I'm also developing a corresponding website RiversGrace that will be a haven for women and mothers (and men, too).
1.a harbor or port.
2.any place of shelter and safety; refuge; asylum.
–verb (used with object)
3.to shelter, as in a haven.

Also, I'm developing a workshop series for pregnancy, birthing, and mothering.

Through all these channels I want to reframe motherhood as pilgrimage. Motherhood as initiation. Sadly, our culture has lost that memory, but it's ok because the deeper journey is alive and well, just behind this moment, just inside every other feeling we know.

Join me as I find the form and the space and the clarity to manifest the vision....


Wednesday, November 07, 2007

River Spirit

If there is a river and if I’ve been dreaming real….I’m on it, in it, hearing the slap of soft water on the sides of my boat.

Undulations. Up through the flats of my feet, cradling my coccyx with hands of water. Cradle the bed at the base of my spine until, from that place, I am a gently waving fan.

That’s a great feeling: waving to the landscape as an intimate beloved. Not any other today. Not different from, far from, away from. Right now, I’m real in real time.

I’ve been tending to my vision lately - digging and shaping, watering and sleeping beside the steaming earth of it. Mineral spirits rise up. A million little suction cups of light on my cells, faster than sound, so silent, just fresh air on my body. Tender because I’ve been working my stuff so hard for so long.

Our visions, the deepest ones, are imbued with compassion. They wait for us to come closer, with full realization of the distance it takes to make our way back.

Vision is not developed. I believe we all carry one central vision inside us, the blueprint like the acorn to the blazing oak. Isn’t it true that we mistake vision to be so difficult to cultivate? Really, it’s about developing the skill of shifting awareness, sometimes just a tad, and then, poof, the veil drops and we are united with it again (or finally). It’s about seeing through what isn’t there so that we can see what is truly there.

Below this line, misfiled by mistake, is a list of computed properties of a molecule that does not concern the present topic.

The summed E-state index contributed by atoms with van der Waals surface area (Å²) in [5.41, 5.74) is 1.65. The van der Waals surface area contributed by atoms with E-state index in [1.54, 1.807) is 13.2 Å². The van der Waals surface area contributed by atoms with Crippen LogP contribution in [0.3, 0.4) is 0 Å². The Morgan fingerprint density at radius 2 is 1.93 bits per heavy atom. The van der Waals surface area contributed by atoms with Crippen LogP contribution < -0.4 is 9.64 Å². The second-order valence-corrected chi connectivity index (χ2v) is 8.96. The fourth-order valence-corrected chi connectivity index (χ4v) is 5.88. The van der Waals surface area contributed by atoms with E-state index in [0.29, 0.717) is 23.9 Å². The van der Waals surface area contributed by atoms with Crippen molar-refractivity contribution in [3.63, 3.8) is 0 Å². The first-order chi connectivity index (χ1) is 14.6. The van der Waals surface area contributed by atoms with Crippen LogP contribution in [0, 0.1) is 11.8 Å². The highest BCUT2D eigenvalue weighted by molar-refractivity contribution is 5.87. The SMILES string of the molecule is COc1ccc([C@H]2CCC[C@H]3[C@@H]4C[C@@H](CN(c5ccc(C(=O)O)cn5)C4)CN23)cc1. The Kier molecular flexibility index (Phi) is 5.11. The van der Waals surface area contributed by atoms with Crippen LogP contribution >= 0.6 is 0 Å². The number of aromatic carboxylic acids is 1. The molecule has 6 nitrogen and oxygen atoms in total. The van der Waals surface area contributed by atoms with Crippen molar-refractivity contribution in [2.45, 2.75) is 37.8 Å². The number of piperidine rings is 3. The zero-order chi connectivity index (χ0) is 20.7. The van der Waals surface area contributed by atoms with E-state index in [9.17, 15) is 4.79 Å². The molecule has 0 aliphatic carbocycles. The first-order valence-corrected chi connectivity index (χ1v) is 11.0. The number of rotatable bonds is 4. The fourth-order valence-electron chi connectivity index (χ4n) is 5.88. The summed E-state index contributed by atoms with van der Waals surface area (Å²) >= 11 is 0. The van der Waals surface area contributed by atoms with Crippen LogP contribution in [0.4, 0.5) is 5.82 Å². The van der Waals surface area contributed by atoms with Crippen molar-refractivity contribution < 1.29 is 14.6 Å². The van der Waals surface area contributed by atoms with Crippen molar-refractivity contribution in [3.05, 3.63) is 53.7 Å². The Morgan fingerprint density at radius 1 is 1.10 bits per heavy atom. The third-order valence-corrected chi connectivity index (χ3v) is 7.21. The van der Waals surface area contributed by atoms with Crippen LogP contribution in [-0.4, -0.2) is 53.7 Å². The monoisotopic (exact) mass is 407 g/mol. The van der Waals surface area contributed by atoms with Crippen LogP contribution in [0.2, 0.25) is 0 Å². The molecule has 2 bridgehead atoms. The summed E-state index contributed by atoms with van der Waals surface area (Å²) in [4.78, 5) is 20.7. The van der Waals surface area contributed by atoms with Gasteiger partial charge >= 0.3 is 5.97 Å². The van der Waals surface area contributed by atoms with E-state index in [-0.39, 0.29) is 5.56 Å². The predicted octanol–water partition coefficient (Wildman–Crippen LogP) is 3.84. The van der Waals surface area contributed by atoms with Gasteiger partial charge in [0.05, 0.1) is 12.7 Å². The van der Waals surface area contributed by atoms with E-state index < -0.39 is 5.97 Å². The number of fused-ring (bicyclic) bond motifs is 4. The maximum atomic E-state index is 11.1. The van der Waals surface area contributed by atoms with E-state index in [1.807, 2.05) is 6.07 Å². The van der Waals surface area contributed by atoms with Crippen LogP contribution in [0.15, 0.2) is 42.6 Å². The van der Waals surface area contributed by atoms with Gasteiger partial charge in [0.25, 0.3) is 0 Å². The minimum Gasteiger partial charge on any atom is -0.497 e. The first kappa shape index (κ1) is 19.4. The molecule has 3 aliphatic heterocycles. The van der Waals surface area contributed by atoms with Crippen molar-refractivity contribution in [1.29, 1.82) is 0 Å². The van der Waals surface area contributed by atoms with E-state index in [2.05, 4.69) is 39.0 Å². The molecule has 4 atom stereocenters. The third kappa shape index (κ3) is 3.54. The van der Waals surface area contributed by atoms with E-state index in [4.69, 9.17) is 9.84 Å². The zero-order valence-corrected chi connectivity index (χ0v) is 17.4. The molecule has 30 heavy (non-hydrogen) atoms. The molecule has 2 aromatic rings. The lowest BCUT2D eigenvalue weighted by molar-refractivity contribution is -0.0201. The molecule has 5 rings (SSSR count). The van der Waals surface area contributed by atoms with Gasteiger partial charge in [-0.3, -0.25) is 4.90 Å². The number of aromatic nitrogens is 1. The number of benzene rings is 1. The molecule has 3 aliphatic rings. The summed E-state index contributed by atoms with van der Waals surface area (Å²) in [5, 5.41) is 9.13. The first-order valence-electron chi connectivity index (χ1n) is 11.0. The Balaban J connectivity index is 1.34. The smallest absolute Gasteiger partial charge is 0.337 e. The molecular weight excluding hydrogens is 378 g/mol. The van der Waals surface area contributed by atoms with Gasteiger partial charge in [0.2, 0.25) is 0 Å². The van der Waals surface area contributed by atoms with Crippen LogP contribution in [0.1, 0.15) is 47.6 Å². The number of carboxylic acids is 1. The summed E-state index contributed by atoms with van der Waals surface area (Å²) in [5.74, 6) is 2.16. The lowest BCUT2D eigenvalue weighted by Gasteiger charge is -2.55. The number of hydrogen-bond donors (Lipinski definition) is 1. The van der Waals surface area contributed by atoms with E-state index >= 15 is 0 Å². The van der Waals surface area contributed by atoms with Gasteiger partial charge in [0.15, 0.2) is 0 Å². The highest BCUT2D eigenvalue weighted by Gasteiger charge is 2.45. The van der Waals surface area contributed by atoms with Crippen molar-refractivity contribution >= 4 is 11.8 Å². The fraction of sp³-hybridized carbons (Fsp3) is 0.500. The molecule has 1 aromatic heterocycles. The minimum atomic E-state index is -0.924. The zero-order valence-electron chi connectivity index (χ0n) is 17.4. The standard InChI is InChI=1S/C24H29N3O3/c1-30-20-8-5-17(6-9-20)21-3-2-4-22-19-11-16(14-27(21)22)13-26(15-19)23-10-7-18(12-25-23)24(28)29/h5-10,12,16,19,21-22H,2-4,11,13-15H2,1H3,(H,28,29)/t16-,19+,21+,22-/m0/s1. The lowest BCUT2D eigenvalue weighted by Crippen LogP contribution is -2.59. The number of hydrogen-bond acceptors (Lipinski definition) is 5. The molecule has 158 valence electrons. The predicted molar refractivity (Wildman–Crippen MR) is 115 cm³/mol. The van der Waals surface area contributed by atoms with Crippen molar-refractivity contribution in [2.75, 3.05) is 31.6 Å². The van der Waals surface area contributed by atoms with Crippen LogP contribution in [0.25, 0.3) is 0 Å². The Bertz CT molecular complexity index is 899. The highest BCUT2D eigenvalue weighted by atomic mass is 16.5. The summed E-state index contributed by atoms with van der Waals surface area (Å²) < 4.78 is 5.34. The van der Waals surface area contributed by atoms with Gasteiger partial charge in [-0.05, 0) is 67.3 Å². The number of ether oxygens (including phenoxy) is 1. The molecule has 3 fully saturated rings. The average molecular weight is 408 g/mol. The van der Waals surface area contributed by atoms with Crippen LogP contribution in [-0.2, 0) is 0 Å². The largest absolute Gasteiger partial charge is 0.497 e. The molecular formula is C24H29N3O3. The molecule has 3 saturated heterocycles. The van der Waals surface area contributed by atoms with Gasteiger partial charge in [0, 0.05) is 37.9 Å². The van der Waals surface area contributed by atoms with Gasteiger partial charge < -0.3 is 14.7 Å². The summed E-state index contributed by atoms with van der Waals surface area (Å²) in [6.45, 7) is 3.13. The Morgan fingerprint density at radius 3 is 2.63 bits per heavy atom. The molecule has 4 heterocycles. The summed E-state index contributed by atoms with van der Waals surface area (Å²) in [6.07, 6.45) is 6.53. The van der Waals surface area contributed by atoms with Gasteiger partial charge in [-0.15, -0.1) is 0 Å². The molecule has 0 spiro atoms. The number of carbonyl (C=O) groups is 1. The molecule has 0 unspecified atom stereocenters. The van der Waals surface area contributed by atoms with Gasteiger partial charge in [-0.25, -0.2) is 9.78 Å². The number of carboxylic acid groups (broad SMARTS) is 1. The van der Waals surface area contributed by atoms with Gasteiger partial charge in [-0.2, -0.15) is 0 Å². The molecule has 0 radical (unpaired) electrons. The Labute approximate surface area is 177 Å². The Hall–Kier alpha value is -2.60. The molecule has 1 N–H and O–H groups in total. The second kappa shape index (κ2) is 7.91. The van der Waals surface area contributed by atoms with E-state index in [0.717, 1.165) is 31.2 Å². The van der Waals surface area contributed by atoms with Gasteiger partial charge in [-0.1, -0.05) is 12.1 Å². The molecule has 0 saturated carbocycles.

I know my vision. One theorist says some of us will fail miserably at everything except that which expresses our vision. We can be aware of our vision as an image, a defining word, a sound – like the rest of nature, like the divine – it has a myriad of faces – the thousand faces of god. One of those is our own true face.

Do you know yours? Would you recognize it if it was revealed to you?

I imagine that when we cross over and leave the body, we might be shown our essential image, both entirely universal and also extremely particular, and asked, “Is this you?” As a password we would resound clearly, “Yes.”

Or would we? Would we look behind us for someone else -are they really speaking to us? What if we don’t know the texture of our own being?

I can’t think of anything worse. But that’s me. I want to know. I want to know so much that I have forsaken every other form of success. And so my resume reflects emptiness, large gaps, years amiss. Of course, I could have done it another way but I didn’t know that and that’s just how it is – we have to live it just the way we do.

Remember the bathroom floor scene in Eat, Pray, Love? Wouldn’t it be so redeeming to list those experiences on a resume – all of our down and out conversations with god? This hotel tub at 17, that mountain house floor at 20, the dirt road in India at 23, the cold house of divorce at 29, the purging in the dark of that hut at 35.

This is where I put in the hours, paid my dues. The promotions being more complex environments, depths of material to traverse, and realms of existential loneliness that just aren't fair.

And during those years I learned to hide. I went underground with my experience. It doesn’t really fly for potluck conversation and family dinners. The horrible question I came to outrun: What do you do?

“I seek out the seed of truth at the bottom of my personal barrel and tackle practices to help me weave it into universal wisdom and meaning. What do you do?”

Don’t get me wrong, I’m not graceful. I’m not especially wise. It’s just that I have experience being on that journey. Love writing and sharing about it. I love how I know deeply that metaphor is not metaphor at all. I love transcribing that.

Now it’s all changing. I’m coming out of the closet. Maybe it’s entering my forth decade and it’s not suitable to hide anymore – like watching an old women take off her shoes at airport security. I hate having to watch. Please, respect her dignity, don’t make her do that!

I’m beginning to honor myself. Walk on through, Prema. Don’t take off your damn shoes anymore. Just speak your truth. Speak in your language. Give it up for the soul of it.

(and if they do ridicule and stone me, I have women around me who would kick their ass!)

So, my dear friends, I’m preparing the ground, getting ready to launch, hanging my sign, and opening doors. Big wide doors. Big sign. Huge welcoming hands waving at the landscape. A million suction cups of light floating my wings.